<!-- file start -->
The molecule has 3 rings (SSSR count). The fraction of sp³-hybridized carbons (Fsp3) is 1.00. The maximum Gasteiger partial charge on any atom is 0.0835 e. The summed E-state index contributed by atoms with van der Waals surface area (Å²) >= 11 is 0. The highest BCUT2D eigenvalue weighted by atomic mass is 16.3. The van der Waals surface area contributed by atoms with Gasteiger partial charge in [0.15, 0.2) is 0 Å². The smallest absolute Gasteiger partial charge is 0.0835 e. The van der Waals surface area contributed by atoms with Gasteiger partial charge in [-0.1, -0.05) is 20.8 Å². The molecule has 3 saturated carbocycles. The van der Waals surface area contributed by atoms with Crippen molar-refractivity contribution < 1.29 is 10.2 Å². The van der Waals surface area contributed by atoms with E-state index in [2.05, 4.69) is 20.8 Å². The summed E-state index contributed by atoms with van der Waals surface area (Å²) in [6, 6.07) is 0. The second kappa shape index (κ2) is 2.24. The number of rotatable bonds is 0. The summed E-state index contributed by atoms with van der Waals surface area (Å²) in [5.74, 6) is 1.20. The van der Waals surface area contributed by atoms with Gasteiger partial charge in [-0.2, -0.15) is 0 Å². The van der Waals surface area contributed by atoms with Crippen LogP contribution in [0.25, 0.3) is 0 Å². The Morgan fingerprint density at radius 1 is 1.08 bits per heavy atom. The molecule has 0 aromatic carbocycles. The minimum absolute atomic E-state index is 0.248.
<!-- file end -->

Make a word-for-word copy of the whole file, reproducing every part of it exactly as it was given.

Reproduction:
The molecule has 3 rings (SSSR count). The fraction of sp³-hybridized carbons (Fsp3) is 1.00. The maximum Gasteiger partial charge on any atom is 0.0835 e. The summed E-state index contributed by atoms with van der Waals surface area (Å²) >= 11 is 0. The highest BCUT2D eigenvalue weighted by atomic mass is 16.3. The van der Waals surface area contributed by atoms with Gasteiger partial charge in [0.15, 0.2) is 0 Å². The smallest absolute Gasteiger partial charge is 0.0835 e. The van der Waals surface area contributed by atoms with Gasteiger partial charge in [-0.1, -0.05) is 20.8 Å². The molecule has 3 saturated carbocycles. The van der Waals surface area contributed by atoms with Crippen molar-refractivity contribution < 1.29 is 10.2 Å². The van der Waals surface area contributed by atoms with E-state index in [2.05, 4.69) is 20.8 Å². The summed E-state index contributed by atoms with van der Waals surface area (Å²) in [6, 6.07) is 0. The second kappa shape index (κ2) is 2.24. The number of rotatable bonds is 0. The summed E-state index contributed by atoms with van der Waals surface area (Å²) in [5.74, 6) is 1.20. The van der Waals surface area contributed by atoms with Gasteiger partial charge in [-0.2, -0.15) is 0 Å². The van der Waals surface area contributed by atoms with Crippen LogP contribution in [0.25, 0.3) is 0 Å². The Morgan fingerprint density at radius 1 is 1.08 bits per heavy atom. The molecule has 0 aromatic carbocycles. The minimum absolute atomic E-state index is 0.248.